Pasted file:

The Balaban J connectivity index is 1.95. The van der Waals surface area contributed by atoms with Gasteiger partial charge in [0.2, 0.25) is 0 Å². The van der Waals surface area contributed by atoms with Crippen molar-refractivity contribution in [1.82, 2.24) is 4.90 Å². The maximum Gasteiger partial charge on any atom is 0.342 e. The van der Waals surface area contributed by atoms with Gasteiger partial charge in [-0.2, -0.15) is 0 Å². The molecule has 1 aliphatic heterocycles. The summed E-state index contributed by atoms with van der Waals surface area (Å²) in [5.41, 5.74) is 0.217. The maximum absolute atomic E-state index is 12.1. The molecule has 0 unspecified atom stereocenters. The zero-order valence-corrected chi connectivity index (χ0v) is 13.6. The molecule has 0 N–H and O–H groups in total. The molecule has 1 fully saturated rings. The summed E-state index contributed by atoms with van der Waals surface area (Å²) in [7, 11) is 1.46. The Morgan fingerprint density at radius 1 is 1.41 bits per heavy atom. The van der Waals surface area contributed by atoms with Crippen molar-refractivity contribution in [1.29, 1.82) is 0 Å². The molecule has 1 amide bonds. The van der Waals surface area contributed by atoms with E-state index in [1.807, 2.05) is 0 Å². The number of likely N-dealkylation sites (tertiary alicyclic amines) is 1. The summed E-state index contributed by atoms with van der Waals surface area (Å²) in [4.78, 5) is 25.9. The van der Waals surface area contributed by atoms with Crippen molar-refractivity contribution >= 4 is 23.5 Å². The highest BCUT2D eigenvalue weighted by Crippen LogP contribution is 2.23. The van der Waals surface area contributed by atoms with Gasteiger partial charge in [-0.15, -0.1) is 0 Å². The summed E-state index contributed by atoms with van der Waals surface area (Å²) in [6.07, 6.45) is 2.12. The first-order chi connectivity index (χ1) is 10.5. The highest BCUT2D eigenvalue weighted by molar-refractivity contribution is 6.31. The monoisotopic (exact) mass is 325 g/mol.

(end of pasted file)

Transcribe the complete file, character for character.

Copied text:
The Balaban J connectivity index is 1.95. The van der Waals surface area contributed by atoms with Gasteiger partial charge in [0.2, 0.25) is 0 Å². The van der Waals surface area contributed by atoms with Crippen molar-refractivity contribution in [1.82, 2.24) is 4.90 Å². The maximum Gasteiger partial charge on any atom is 0.342 e. The van der Waals surface area contributed by atoms with Gasteiger partial charge in [-0.2, -0.15) is 0 Å². The molecule has 1 aliphatic heterocycles. The summed E-state index contributed by atoms with van der Waals surface area (Å²) in [5.41, 5.74) is 0.217. The maximum absolute atomic E-state index is 12.1. The molecule has 0 unspecified atom stereocenters. The zero-order valence-corrected chi connectivity index (χ0v) is 13.6. The molecule has 0 N–H and O–H groups in total. The molecule has 1 fully saturated rings. The summed E-state index contributed by atoms with van der Waals surface area (Å²) in [7, 11) is 1.46. The Morgan fingerprint density at radius 1 is 1.41 bits per heavy atom. The van der Waals surface area contributed by atoms with Crippen molar-refractivity contribution in [1.29, 1.82) is 0 Å². The molecule has 1 amide bonds. The van der Waals surface area contributed by atoms with E-state index in [1.807, 2.05) is 0 Å². The number of likely N-dealkylation sites (tertiary alicyclic amines) is 1. The summed E-state index contributed by atoms with van der Waals surface area (Å²) in [4.78, 5) is 25.9. The van der Waals surface area contributed by atoms with Crippen molar-refractivity contribution >= 4 is 23.5 Å². The highest BCUT2D eigenvalue weighted by Crippen LogP contribution is 2.23. The van der Waals surface area contributed by atoms with Gasteiger partial charge in [-0.15, -0.1) is 0 Å². The summed E-state index contributed by atoms with van der Waals surface area (Å²) in [6.07, 6.45) is 2.12. The first-order chi connectivity index (χ1) is 10.5. The highest BCUT2D eigenvalue weighted by molar-refractivity contribution is 6.31. The monoisotopic (exact) mass is 325 g/mol.